More than 100 Burmese men who worked as slave fishermen in Indonesia have arrived home and were waiting Friday to return to their villages to be reunited with families many have been separated from for years.

A chartered plane from Ambon, in eastern Indonesia, carried 125 men to Yangon on Thursday evening. It was the biggest group repatriated following an Associated Press investigation that exposed labor abuses in the fishing industry involving hundreds of men being tricked or sold onto Thai boats and brought to Indonesian waters where they were forced to work nearly nonstop under brutal conditions.

The men wore new matching white shirts and hats as they streamed out of the airport where they were greeted by flashing cameras from local reporters. Some smiled and waved at AP journalists they recognized, while others had a look of uncertainty on their faces as they boarded buses to spend the night at a social services compound. A few family members and friends also were there to meet loved ones they thought they might never see again.

"We are so happy that we are finally seeing our son for the first time in nearly four years," said mother Tin Tin Mya, who met her son, Nan Lu, at the airport. "We can't express how happy we are to see him alive. As a mother, my only wish was to have my son back home safe and sound."

Last month, the Indonesian Fisheries Ministry evacuated more than 300 men from the remote island village of Benjina. The number of foreign fishermen rescued or identified by authorities has risen steadily in the past month to nearly 600, reflecting how widespread and deep-rooted the problem of forced labor is on the boats that bring them from Thailand.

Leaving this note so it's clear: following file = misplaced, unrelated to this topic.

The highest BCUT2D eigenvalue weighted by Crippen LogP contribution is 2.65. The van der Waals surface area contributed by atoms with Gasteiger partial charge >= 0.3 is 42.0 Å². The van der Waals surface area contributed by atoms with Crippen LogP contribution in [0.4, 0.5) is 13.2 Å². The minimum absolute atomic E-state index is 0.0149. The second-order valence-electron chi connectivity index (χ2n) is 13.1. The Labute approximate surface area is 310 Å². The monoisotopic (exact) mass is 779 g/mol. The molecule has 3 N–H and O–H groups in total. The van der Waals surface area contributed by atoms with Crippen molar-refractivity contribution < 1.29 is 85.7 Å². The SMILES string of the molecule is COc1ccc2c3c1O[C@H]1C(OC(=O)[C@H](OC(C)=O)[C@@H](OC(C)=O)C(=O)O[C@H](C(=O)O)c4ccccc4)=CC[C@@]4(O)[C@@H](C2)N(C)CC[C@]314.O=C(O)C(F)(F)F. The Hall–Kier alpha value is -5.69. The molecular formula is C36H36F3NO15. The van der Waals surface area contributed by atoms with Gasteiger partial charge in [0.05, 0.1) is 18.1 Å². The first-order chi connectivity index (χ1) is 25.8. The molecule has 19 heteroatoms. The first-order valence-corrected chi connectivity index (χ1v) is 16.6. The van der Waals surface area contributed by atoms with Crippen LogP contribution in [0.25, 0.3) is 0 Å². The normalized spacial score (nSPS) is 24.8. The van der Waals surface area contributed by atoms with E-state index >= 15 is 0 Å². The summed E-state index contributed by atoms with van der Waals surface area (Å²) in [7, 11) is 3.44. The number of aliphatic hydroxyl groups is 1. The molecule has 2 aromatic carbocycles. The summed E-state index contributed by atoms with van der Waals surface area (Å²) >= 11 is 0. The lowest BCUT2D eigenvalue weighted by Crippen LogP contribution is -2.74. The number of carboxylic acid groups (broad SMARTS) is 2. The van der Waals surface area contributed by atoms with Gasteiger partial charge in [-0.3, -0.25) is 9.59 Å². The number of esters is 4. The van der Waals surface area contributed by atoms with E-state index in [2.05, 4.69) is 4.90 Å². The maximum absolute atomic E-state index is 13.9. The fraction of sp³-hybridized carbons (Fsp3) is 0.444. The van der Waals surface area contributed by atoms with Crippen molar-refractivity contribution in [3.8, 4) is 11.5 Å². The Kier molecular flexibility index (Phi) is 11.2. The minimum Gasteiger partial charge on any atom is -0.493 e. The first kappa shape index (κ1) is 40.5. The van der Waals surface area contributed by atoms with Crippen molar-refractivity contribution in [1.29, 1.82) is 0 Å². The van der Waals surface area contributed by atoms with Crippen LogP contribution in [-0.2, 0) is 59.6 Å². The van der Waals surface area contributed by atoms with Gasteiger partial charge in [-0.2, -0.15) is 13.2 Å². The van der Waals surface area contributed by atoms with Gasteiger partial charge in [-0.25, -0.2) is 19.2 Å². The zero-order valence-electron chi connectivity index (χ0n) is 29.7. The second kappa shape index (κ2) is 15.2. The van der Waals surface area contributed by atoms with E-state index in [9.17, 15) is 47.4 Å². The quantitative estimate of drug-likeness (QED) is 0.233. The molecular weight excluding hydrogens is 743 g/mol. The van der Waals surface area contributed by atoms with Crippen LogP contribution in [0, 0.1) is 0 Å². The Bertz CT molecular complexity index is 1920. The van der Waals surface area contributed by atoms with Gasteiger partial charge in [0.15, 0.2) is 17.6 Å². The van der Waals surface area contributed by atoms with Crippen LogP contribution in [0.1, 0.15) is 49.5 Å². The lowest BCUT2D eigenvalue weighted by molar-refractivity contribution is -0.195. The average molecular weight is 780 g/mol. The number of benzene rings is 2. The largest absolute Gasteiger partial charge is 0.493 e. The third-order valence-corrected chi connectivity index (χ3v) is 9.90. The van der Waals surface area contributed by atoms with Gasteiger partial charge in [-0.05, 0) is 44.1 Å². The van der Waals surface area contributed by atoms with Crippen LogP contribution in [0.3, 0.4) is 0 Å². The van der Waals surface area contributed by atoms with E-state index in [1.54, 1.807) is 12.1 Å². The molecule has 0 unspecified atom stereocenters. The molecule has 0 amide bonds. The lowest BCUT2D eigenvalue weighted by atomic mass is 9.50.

On Monday, 59 Cambodians became the first rescued slaves from that country to fly home. Before their departure, more than 360 former slaves were gathered on the island of Tual, including some who got word of the rescue by cell phone messages and traveled hundreds of kilometers (miles) by boat to join the others. Another 230 Burmese and Cambodians have been identified and are waiting to leave Benjina, while hundreds of Thai nationals still have not been processed there.

In addition, the AP recently found more foreign migrants desperate to go home during a visit to the provincial capital of Ambon. The International Organization for Migration suspects thousands of others are stranded on boats or surrounding islands.

At least two more chartered flights are planned from Indonesia to Myanmar to bring the stranded men home.

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Associated Press Writer Aye Aye Win contributed to this report from Yangon, Myanmar.